ideas, of representation, with its constantly refined mechanism, dissimulates and blocks from view what really is. this dissimulation and "blocking is not just incidental, but is done on the principle of a way of forming ideas rule is all-pervading. This type of dissimulating ideas is always supported by sound sense. Johnny on the spot, in every area including the literature industry, is the famous "man in the street" always available in the required quantities. Faced with this dissimulating type of representational ideas, thinking finds itself in a contradictory position. This Nietzsche saw clearly. the one hand, the ideas and views must be shouted at they to set themselves up as the judges of thought, so that men will wake up. On the other hand, thinking can never tell its thoughts by shouting. Next to the words of Nietzsche quoted earlier, about ear-smashing and clatter, then set those others which run: "It is the stillest words that bring on the storm. Thoughts that come on doves' feet guide the world." (Thus Spoke Zarathustra, Part II, "The stillest hour").

Indeed, Nietzsche never did publish what he really thought after Zarathustra—something tend to over look. All his writings after Zarathustra are polemics; they are outcries. What he really thought became known only through the largely inadequate posthumous publications.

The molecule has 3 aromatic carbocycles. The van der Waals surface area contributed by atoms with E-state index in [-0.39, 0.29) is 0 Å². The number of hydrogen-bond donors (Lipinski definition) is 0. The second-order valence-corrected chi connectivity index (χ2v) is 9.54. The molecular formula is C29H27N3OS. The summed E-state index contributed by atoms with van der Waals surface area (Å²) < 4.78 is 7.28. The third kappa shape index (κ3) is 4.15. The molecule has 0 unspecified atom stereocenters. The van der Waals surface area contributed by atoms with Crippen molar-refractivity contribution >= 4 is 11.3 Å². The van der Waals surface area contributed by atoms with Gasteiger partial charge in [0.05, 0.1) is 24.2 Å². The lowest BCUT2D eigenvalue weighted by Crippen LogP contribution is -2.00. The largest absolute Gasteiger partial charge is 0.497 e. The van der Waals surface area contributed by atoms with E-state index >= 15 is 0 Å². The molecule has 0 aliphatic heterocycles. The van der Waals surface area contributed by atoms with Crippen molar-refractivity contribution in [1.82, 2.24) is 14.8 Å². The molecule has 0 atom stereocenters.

From all that has here been suggested, it should be clear that one cannot read Nietzsche in a haphazard way; that each one of his writings has its own character and limits; and that the most important works and labors of his thought, which are contained in his posthumous writings, make demands to which we are not equal. It is advisable, therefore, that you postpone reading Nietzsche for the time being, and first study Aristotle for ten to fifteen years.

How does Nietzsche describe the man whom he who passes over overpasses? Zarathustra says in his prologue: "Behold! I show you the last man."

What Is Called Thinking? (GA 8) by Martin Heidegger